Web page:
In Kleisoura and Vouliarates

It was an unforgettable experience. One of those that mark a life forever.

An experience that excites me and lifts my spirits every time I think about it. And I think about it often.

And that, in fact, is why I hesitated to record it, for fear I could not do justice to it.

I am referring to the experience I had last year, on October 28, as a representative of Prime Minister Kyriakos Mitsotakis, on the Greek land of Northern Epirus.

Where the “NO!” of Ioannis Metaxas ignited and took on flesh and bones in the souls of the generation of those Greeks who defied Mussolini’s numerically superior army, repulsed their attacks, and covered the region’s slopes and mountains with their dead bodies, writing one of the most glorious chapters in our modern history.

First, we went to Kleisoura. In those mountains, those towering masses dense with trees which now look so calm, so delightful that under other conditions make one want to go hiking, climbing to the top, enjoying their grandeur and the beauty of the surrounding area.

We lit a candle in the church at the foot of the mountain. Next to it is a cemetery. Neat, well maintained, endowed with every honor. History was weighing on our shoulders.

Looking from that spot, from the church and the cemetery at the mountain, I could see, in my mind’s eye, the Greek soldiers charging uphill, shouting ‘aera!’ I heard, I thought, the thunderous sound of guns, and then I had a vision of young men falling, some rose again, others did not – and the Italian soldiers running for their lives.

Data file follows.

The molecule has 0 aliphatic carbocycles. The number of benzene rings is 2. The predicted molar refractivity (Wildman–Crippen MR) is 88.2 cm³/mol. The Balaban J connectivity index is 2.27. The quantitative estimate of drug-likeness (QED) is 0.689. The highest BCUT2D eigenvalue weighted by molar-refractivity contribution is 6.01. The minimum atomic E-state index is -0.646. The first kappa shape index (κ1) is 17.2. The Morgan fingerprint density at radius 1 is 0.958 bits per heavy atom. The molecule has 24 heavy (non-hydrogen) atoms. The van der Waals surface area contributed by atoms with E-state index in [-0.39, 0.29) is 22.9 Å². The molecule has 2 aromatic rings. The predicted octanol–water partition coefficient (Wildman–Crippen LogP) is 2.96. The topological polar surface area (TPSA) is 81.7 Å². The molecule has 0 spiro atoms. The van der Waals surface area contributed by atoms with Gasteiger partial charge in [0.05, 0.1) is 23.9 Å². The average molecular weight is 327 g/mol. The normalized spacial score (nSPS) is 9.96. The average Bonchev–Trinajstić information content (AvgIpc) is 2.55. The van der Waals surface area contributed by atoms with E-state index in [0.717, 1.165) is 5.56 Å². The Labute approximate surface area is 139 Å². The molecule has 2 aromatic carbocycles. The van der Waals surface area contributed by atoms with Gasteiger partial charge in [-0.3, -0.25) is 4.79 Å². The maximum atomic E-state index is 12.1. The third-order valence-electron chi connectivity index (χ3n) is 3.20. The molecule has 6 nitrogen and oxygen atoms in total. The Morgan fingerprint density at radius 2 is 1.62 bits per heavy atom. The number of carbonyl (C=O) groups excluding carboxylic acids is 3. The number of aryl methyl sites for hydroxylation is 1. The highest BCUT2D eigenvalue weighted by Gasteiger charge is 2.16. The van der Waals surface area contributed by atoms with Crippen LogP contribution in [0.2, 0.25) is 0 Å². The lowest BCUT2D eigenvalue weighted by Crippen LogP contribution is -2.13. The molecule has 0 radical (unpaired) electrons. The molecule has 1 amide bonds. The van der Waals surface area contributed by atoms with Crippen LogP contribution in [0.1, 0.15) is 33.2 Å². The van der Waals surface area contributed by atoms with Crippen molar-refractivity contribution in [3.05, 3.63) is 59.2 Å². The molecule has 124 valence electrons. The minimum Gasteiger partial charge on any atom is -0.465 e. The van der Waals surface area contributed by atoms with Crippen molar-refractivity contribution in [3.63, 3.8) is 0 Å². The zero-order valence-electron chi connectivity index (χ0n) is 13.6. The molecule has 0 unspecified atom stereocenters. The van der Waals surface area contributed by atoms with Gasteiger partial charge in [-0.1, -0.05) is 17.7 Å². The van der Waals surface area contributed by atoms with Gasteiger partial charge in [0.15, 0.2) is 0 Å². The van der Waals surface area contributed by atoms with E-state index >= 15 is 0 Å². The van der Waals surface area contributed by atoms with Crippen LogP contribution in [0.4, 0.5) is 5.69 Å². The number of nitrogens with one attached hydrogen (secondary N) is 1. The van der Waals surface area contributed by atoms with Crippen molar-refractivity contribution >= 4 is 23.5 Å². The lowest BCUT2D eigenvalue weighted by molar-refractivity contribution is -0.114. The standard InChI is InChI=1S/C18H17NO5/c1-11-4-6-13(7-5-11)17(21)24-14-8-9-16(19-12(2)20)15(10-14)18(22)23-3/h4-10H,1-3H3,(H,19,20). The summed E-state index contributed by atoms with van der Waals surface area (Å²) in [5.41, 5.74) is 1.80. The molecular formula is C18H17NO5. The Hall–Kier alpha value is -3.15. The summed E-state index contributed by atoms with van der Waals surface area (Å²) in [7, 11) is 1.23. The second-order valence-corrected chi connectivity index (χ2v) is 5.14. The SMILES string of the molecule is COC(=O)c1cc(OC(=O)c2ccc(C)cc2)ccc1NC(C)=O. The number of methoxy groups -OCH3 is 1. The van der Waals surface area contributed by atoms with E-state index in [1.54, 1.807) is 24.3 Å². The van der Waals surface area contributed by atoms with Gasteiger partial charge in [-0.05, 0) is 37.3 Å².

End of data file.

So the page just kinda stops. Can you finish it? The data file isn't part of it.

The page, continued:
Many fell. Thousands. More than eight thousand throughout the region. The cream of the youth of Greece.

Many were buried in mass graves. The corpses of others remained where they fell, on the slopes of the mountains.

They did their duty. They paid with the highest price – with their life – the honor and the glory they owed their homeland.

There, I learned this shocking thing: The bones of many of these heroes have not yet been found.

They are buried in areas where Albanians create obstacles to searches. One is cooperative, the other is not. Depending on what kind of game they are playing.

There, I met some of the most amazing, proud, Greeks I have ever met: Greek officers – and others – who have dedicated their lives to locating and exhuming the bones, burying them properly, and informing their relatives.

The technology they use to locate the bones is relatively good, but better tools are available. They need them.

I met with them in Athens as well. I remember them and it warms my heart.

They deserve every assistance in their work…

From there, we went to Vouliarates, another sacred place. (See the column of our colleague Marianna Stefanou, in the Greek edition of the weekend of October 24-25 titled “Northern Epirus Street! Greeks will always walk on this street!”)

I stopped at the village cemetery and reverenced the grave of Konstantinos Katsifas, the patriot killed recently by the Albanians.

It was one year since his death and his parents, relatives, and friends performed a memorial service.

I put some flowers on his grave. I wanted to say a “thank you” to him, as a representative of Greece.

But I thought better of it. Heroes are not sacrificed for a mere thank you…

What a relief I feel when it crossed my mind that I did not listen to some who advised me not to go to his grave, because I would provoke the Albanians who were watching us…

May their memory be eternal!


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